“What a joke!” She jumped up and ran from the room. At the door, she stopped. “You just wait until I tell Kitty.” Whooping and hollering like a field hand calling cows, she left Darcy and her sister behind, quite alone and stunned by her wild behaviour after the compliment.

And, what about the Elizabeth Bennet in your story. What did you love most about her?

This Elizabeth is wise and less impulsive. We understand what motivates her caution with Mr. Darcy. Even though we want her to love him as soon as he loves her, he truly doesn’t deserve her devotion until she can trust him. Her kindness in this tale is exemplary.

What did you not like about Elizabeth?

The same thing as above. It drove me nuts. I kept thinking, “just get over it and tell him you love him!” However, as a studier of character, she had witnessed and lived with a relationship she abhorred. It was a tricky thing to be a woman during Regency times. We are reading these stories with 21st century sensibilities. We wear our independence and completely comprehend Elizabeth’s need to go her own way. However, she was an anomaly at the time. Jane Austen definitely wrote her as period correct.

What is in store for J. Dawn King?

I keep saying this and have for the past three years, but I’m working on my Bingley/Jane sequel to A Father’s Sins. My daughter, Jennifer, keeps telling me to give it up and move on. I’d love to. Yet, this Bingley barges into my psyche and nags me fairly frequently. He reminds me I have a lovely finished cover and a strong beginning. He silently demands his own happily-ever-after. The brat!

Thank you very much for stopping by. Here is the blurb for Friends and Enemies which is available at Amazon.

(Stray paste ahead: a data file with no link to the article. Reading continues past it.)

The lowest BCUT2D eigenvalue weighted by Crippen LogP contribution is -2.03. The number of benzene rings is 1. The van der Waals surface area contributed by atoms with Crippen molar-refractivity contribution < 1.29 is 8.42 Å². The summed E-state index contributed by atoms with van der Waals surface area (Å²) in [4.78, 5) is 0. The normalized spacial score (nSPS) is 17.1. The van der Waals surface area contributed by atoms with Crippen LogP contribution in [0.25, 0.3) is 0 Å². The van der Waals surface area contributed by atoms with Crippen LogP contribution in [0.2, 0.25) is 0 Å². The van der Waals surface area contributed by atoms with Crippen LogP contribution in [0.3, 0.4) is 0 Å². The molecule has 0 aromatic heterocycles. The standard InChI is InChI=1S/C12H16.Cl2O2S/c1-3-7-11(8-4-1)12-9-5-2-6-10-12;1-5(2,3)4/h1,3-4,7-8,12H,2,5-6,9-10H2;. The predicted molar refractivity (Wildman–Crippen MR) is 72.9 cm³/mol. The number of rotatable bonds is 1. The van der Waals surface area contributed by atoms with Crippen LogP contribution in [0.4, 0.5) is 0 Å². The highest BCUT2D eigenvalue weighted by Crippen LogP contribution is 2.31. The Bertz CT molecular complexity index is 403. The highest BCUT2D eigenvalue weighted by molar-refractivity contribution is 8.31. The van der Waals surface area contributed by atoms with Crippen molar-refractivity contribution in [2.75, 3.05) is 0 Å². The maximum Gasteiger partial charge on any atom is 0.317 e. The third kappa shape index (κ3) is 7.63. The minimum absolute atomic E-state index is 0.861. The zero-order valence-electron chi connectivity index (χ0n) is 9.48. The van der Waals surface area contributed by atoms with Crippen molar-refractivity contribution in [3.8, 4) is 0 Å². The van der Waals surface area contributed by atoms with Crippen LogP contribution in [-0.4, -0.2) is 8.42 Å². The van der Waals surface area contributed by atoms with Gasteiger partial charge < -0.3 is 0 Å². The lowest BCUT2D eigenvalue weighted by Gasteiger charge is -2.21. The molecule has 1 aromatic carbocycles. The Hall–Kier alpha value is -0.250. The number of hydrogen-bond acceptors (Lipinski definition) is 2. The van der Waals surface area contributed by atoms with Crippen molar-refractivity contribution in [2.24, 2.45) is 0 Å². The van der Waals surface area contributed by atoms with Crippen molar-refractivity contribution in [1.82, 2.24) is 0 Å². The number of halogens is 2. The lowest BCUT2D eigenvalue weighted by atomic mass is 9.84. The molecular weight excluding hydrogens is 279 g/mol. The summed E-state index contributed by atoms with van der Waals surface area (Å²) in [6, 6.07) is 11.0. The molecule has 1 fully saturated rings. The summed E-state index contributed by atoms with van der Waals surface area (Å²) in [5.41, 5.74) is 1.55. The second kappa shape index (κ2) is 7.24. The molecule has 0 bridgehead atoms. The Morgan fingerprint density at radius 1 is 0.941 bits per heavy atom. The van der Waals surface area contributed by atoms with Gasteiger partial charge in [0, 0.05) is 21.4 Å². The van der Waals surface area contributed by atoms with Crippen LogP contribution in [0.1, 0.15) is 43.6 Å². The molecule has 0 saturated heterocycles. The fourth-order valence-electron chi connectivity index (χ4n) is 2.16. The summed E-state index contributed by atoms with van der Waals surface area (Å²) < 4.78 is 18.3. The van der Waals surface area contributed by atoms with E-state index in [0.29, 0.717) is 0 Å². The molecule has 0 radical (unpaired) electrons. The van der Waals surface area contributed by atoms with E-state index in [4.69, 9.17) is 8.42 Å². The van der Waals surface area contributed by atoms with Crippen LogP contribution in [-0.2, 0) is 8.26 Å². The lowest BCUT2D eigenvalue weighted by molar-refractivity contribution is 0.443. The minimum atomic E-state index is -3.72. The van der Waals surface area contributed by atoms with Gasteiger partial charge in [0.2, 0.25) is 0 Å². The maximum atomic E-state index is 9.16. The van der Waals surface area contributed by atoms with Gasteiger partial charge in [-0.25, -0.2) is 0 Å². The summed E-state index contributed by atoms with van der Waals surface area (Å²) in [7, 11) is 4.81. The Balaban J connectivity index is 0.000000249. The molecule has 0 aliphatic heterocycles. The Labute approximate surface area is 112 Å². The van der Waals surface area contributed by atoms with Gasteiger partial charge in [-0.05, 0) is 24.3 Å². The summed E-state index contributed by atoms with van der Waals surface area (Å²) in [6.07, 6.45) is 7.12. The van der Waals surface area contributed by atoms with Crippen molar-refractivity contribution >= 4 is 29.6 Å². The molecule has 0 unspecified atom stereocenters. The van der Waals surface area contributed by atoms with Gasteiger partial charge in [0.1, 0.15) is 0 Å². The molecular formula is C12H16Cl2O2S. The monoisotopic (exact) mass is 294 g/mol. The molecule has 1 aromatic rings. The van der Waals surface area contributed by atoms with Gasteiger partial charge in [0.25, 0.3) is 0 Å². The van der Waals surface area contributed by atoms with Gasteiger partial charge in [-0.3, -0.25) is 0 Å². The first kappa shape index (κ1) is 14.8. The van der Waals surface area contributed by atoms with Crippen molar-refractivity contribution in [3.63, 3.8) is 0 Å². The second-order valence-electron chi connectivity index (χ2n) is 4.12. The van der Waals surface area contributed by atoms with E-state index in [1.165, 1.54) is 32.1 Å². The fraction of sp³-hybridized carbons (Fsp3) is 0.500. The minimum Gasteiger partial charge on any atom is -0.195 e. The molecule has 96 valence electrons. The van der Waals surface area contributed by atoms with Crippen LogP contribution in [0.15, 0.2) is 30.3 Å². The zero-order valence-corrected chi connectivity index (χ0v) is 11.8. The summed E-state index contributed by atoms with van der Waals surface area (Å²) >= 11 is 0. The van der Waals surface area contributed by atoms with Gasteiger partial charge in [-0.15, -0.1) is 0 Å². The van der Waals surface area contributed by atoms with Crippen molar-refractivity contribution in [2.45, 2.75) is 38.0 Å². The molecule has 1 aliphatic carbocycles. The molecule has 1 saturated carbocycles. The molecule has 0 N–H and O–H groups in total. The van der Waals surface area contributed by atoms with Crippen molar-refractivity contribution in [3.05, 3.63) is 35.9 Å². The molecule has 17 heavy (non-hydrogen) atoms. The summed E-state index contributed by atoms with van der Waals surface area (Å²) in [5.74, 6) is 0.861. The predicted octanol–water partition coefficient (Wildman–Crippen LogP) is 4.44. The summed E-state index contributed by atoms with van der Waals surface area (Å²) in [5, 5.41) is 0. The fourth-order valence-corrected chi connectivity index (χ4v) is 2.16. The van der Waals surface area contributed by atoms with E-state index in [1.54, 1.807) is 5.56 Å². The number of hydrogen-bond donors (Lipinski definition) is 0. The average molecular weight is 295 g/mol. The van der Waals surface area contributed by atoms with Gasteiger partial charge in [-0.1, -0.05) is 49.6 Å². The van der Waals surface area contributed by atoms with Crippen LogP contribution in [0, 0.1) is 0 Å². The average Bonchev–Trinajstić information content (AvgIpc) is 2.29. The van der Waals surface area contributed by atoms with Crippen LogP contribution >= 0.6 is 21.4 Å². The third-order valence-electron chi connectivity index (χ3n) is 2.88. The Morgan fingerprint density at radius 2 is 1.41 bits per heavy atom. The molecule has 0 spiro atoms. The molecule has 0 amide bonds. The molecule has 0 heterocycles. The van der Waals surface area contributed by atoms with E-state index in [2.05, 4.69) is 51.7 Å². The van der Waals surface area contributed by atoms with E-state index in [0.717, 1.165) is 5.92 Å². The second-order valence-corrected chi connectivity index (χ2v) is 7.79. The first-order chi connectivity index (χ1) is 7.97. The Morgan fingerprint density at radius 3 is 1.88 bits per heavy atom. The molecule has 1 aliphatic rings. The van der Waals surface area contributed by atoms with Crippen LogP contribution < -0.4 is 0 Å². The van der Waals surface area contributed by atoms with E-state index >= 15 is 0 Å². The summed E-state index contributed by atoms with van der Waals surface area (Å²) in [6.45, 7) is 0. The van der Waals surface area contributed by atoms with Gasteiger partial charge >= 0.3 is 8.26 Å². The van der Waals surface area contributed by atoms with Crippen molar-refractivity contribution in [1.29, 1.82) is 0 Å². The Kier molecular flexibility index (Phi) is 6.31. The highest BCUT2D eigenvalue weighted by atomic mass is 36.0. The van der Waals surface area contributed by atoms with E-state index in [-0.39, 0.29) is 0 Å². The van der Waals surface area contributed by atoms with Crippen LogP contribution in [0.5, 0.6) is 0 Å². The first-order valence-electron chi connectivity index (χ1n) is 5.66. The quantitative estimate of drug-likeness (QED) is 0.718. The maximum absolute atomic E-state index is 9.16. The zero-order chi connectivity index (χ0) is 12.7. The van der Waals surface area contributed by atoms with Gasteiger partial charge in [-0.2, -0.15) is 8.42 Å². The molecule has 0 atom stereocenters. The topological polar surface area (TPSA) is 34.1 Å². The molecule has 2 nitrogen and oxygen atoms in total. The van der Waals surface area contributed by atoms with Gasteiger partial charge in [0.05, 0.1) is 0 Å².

Mr. Fitzwilliam Darcy, the hero of Jane Austen’s Pride and Prejudice, has his world turned upside down when his character, of which he is particularly proud, is called into question by those whom he trusts.

Will he learn from his mistakes or remain his own worst enemy?

When he discovers a secret which could destroy not only the reputation of his beloved sister but threatens her very life, he can no longer hide behind his mask of social indifference. Dismaying circumstances will test the strength of his personal beliefs and convictions as well as his devotion to family and friends as a rival from his past determines to ruin him and take everything Darcy holds dear. Out of the flames of adversity, Miss Elizabeth Bennet, once scorned, becomes a beacon of hope.

Can love grow from adversity? Is happiness possible?

In this full-length novel set in Regency, England, true friendships are made, enemies are revealed, and happily-ever-after is on the horizon. Or is it…

I understand you come bearing gifts.

I do, Anna. I have six eBooks of anything I’ve written as J. Dawn King or Christie Capps and a lovely $50 Amazon gift card to giveaway. Do you think any of your readers might be interested?